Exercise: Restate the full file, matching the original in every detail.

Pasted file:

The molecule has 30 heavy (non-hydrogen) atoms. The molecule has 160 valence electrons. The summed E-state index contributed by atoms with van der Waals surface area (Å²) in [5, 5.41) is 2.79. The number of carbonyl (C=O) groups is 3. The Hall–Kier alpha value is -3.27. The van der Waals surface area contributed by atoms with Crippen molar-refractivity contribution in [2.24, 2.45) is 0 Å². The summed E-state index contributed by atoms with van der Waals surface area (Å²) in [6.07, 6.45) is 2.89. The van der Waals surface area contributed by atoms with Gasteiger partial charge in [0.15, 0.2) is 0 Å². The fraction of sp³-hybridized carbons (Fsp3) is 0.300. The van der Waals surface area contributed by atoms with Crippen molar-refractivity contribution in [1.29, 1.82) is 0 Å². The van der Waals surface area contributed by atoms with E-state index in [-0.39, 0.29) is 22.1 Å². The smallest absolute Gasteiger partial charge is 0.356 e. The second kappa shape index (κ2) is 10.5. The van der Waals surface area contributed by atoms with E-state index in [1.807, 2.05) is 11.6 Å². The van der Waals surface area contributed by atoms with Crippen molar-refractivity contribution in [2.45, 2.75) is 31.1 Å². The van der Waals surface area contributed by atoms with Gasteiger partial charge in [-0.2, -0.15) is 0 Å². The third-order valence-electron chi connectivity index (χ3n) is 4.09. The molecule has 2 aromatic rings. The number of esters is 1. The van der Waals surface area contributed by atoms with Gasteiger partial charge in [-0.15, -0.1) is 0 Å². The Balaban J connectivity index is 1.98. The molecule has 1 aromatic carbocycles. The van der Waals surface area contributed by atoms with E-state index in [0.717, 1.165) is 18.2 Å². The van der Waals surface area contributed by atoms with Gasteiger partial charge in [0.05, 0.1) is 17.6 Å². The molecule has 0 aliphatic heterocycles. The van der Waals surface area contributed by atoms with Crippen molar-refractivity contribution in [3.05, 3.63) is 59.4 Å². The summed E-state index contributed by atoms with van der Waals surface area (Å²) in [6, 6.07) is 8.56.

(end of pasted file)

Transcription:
The molecule has 30 heavy (non-hydrogen) atoms. The molecule has 160 valence electrons. The summed E-state index contributed by atoms with van der Waals surface area (Å²) in [5, 5.41) is 2.79. The number of carbonyl (C=O) groups is 3. The Hall–Kier alpha value is -3.27. The van der Waals surface area contributed by atoms with Crippen molar-refractivity contribution in [2.24, 2.45) is 0 Å². The summed E-state index contributed by atoms with van der Waals surface area (Å²) in [6.07, 6.45) is 2.89. The van der Waals surface area contributed by atoms with Gasteiger partial charge in [0.15, 0.2) is 0 Å². The fraction of sp³-hybridized carbons (Fsp3) is 0.300. The van der Waals surface area contributed by atoms with Crippen molar-refractivity contribution in [1.29, 1.82) is 0 Å². The van der Waals surface area contributed by atoms with E-state index in [-0.39, 0.29) is 22.1 Å². The smallest absolute Gasteiger partial charge is 0.356 e. The second kappa shape index (κ2) is 10.5. The van der Waals surface area contributed by atoms with E-state index in [1.807, 2.05) is 11.6 Å². The van der Waals surface area contributed by atoms with Crippen molar-refractivity contribution in [2.45, 2.75) is 31.1 Å². The van der Waals surface area contributed by atoms with Gasteiger partial charge in [-0.2, -0.15) is 0 Å². The third-order valence-electron chi connectivity index (χ3n) is 4.09. The molecule has 2 aromatic rings. The number of esters is 1. The van der Waals surface area contributed by atoms with Gasteiger partial charge in [-0.15, -0.1) is 0 Å². The Balaban J connectivity index is 1.98. The molecule has 1 aromatic carbocycles. The van der Waals surface area contributed by atoms with E-state index in [0.717, 1.165) is 18.2 Å². The van der Waals surface area contributed by atoms with Gasteiger partial charge in [0.05, 0.1) is 17.6 Å². The molecule has 0 aliphatic heterocycles. The van der Waals surface area contributed by atoms with Crippen molar-refractivity contribution in [3.05, 3.63) is 59.4 Å². The summed E-state index contributed by atoms with van der Waals surface area (Å²) in [6, 6.07) is 8.56.